Chicago’s history has a blueprint for how to handle migrant challenge

It would behoove the city to look to its past and resurrect Hull House and the spirit of Jane Addams to meet this newest migrant crisis, and the needs of those in poverty who are already in our neighborhoods.

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The original Hull House now serves as a museum and is located on the University of Illinois Chicago campus.

The original Hull House now serves as a museum and is located on the University of Illinois Chicago campus.

In August 2022, Republican Gov. Greg Abbott of Texas staged a political publicity stunt by spending nearly $13 million in public money to bus migrants, who had crossed that state’s sprawling Mexican border seeking asylum, to northern Democratic cities. These refugee men, women and children have unexpectedly arrived in Chicago with little more than the clothing on their backs.

As a result of this unnecessary and heartless act of cruelty, these political pawns, through no fault of their own, have created a humanitarian crisis in our city. By all accounts, Abbott and other like-minded Republican governors intend to continue this practice so closely akin (if not identical) to human trafficking.

The citizens of Chicago have shouldered the responsibility of caring for thousands of men, women, and children who have no resources of their own. In a letter to Abbott, former Mayor Lori Lightfoot wrote:

“Nearly all the migrants have been in dire need of food, water, and clothing and many needed extensive medical care. Some of the individuals you placed on buses were women in active labor, and some were victims of sexual assault. None of these urgent needs were addressed in Texas. Instead, these individuals and families were packed onto buses and shipped across the country like freight without regard to their personal circumstances …”

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Assimilating migrants is certainly nothing new for the “City of the Big Shoulders.” Looking back through our rich history, we can find a ready-made blueprint for addressing this newest immigration challenge.

In 1887, Jane Addams and Ellen Gates Starr, prominent American social reformers and activists, traveled to London where they visited Toynbee Hall, a settlement house in that city’s East End.

Inspired by the work of Toynbee Hall and its efforts to address the social issues caused by urban poverty, Addams and Starr decided to establish a similar institution in Chicago. They returned to Chicago to establish Hull House, which opened its doors on Sept. 18, 1889, and became one of the most influential settlement houses in the United States.

Helping migrants — and those in poverty already here

Toynbee Hall still exists today, but sadly, the Hull House Association closed its last facility in January 2012. Lessons from the mistakes and missteps that led to its demise have been well-documented and are readily available.

Despite the failings of Hull House’s past leadership, there are practical advantages to resurrecting the Jane Addams settlement house movement, not only in solving our immediate immigrant crisis but also in addressing the concern and resentment of impoverished communities of color, who feel that the needs of the new migrants are taking precedence while their own needs are being ignored.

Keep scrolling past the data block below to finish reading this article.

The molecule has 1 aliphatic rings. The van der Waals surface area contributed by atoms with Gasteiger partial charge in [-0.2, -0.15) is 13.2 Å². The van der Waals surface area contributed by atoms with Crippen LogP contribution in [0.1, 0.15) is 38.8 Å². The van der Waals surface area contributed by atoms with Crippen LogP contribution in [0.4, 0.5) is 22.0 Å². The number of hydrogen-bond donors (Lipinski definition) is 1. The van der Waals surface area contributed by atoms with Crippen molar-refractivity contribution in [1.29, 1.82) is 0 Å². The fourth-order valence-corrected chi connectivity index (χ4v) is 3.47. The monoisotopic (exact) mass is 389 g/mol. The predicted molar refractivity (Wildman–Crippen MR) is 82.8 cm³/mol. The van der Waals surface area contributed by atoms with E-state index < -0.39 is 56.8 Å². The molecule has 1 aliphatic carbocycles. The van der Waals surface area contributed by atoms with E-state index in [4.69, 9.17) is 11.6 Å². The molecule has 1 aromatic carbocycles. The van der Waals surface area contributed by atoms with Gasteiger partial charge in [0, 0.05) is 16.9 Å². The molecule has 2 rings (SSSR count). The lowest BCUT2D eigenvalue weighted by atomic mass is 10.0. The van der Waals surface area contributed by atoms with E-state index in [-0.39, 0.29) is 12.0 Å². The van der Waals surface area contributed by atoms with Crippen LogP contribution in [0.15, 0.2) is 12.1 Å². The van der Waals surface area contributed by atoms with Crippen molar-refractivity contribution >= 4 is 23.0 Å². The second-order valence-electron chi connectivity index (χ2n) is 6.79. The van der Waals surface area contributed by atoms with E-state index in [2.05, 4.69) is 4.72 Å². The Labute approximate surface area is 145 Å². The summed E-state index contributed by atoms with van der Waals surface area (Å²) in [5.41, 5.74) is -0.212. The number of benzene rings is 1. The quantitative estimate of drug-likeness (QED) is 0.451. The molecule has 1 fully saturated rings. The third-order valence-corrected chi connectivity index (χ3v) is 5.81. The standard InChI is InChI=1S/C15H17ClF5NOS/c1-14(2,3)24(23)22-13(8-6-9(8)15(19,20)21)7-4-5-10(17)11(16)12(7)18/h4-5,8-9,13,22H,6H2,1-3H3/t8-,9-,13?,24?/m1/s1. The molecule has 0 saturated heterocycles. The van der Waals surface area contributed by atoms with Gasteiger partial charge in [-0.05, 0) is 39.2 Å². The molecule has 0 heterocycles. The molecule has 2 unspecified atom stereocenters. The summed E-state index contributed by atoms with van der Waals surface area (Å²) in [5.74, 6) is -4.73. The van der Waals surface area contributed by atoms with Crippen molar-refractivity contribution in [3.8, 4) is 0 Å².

This became apparent during the recent City Council debate about granting additional funding to help asylum-seekers.

Additionally, such an organization can act as an incubation and umbrella agency as well as a clearinghouse for funding and supporting all community members who need settlement social services, not just immigrants.

A settlement house agency would provide a platform for funding lobbying to advance immigration reform legislation, as well as addressing homelessness and other pressing social issues.

Perhaps the MacArthur Foundation could provide grant money for organizing a settlement house revival. The Chicago Community Trust, The Joyce Foundation, the McCormick Foundation and others might create a 21st century “Settlement Fund” to include decade-long funding for a renewed Hull House coupled with other immigration and neighborhood transformation support.

The University of Illinois Chicago, where the original Hull House is now a museum, is home to the Jane Addams School of Social Work, which could provide some funding and student volunteers.

Perhaps the Union League Club, the Standard Club, the University Club, the Civic Federation and similar organizations would provide the forum and impetus for private funding.

If we all pull together, Chicago could revive the Hull House settlement movement.

The Spanish-American philosopher George Santayana wrote “Those who cannot remember the past are condemned to repeat it.” Chicago’s history has provided us with an exemplary template for supporting those who are in need, regardless of whether they are recent arrivals or longtime residents.

Stan Hollenbeck is a former director of the Chicago City Council’s Legislative Reference Bureau and was an associate board member of the Jane Addams Hull House Association in the late 1960s.

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